How do system designers meet Energy Star and other developing international standards? They apply active clamp and reset techniques, transition-mode and interleaved multi-phase PFCs, pulse-skipping, quasi-resonant control and valley-voltage switching. Flyback converters with quasi-resonant control, valley-voltage switching and pulse-skipping offer one of the best solutions.

Flyback converters, widely used in consumer applications, are low cost, easy to control, and support multiple output rails (see Fig. 1, in this case using the UCC28600 quasi-resonant chip). Quasi-resonant control facilitates the use of soft-switching, which improves efficiency and energy-savings. In quasi-resonant operation, the primary main switch has a much lower turn-on voltage. The energy that charges the switch capacitance when it’s in the off-state is regenerated to the source.

In contrast, continuous and discontinuous current mode (CCM and DCM) operations in hard-switching topologies suffer high turn-on losses. To achieve better energy-savings across the entire load range, the flyback converter can be operated in the frequency foldback mode (FFM) and the pulses kipping mode, depending on load conditions. FFM circuitry cuts back on the switching frequency as the load becomes less, thus lowering switching losses. When the load becomes very light, the hysteretic mode (also known as green-mode or burst operation) comes into play to initiate pulse-skipping. The pulse-skipping reduces switching losses and achieves better energy-savings for lightload and no-load conditions.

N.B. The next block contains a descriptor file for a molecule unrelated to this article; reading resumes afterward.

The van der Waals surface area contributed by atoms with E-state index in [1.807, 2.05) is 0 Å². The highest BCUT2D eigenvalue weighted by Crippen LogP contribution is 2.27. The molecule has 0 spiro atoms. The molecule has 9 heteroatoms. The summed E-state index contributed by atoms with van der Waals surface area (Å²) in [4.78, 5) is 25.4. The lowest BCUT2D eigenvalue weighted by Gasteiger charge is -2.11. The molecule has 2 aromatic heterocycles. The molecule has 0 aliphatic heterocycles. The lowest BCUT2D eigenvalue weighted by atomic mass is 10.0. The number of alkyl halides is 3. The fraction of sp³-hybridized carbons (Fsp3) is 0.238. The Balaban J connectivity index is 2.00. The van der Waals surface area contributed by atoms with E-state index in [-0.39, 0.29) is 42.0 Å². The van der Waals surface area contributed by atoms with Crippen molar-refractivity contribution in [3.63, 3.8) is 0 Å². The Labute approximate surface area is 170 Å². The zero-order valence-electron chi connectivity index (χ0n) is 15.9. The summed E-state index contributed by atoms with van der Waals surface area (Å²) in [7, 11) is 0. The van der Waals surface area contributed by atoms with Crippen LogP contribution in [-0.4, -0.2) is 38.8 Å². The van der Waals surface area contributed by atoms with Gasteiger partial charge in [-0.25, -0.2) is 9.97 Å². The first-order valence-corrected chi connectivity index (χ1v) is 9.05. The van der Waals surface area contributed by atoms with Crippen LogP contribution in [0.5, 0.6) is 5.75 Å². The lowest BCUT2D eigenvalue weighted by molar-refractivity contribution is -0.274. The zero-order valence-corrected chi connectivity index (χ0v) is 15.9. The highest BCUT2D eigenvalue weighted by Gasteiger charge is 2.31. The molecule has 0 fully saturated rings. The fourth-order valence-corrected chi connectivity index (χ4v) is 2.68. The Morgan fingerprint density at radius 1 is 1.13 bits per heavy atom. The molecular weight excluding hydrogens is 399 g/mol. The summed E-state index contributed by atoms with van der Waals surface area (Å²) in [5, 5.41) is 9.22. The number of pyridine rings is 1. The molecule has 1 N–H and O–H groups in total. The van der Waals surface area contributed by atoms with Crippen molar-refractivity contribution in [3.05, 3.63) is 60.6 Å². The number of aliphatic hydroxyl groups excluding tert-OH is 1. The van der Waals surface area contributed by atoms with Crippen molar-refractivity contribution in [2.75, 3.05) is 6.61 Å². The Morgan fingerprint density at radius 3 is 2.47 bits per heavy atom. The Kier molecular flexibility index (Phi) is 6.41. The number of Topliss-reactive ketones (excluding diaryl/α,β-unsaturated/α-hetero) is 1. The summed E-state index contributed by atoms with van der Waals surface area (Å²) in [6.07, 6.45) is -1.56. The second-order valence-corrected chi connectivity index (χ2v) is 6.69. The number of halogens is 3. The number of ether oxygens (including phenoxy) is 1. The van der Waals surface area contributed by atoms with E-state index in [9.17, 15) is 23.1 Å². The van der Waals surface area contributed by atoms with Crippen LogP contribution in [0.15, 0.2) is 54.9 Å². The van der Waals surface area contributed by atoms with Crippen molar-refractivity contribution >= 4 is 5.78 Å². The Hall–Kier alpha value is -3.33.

For applications with frontend PFC pre-regulators, additional energy-savings can be obtained by turning off the PFC operation at very light load.

The circuits
Quasi-resonant control describes a flyback converter operated in critical conduction mode (CrCM) with zero voltage switching (ZVS), or so-called valley-voltage switching (VVS). The ZVS/VVS operation results from a LC resonance formed by the primary winding inductance of the flyback transformer and the total equivalent capacitance across the primary main MOSFET switch (CDS). The voltage across the MOSFET drops during the resonant switching process. The flyback controller detects the drop and turns on the primary switch at valley points. Valley-voltage switching must meet two conditions. The first is: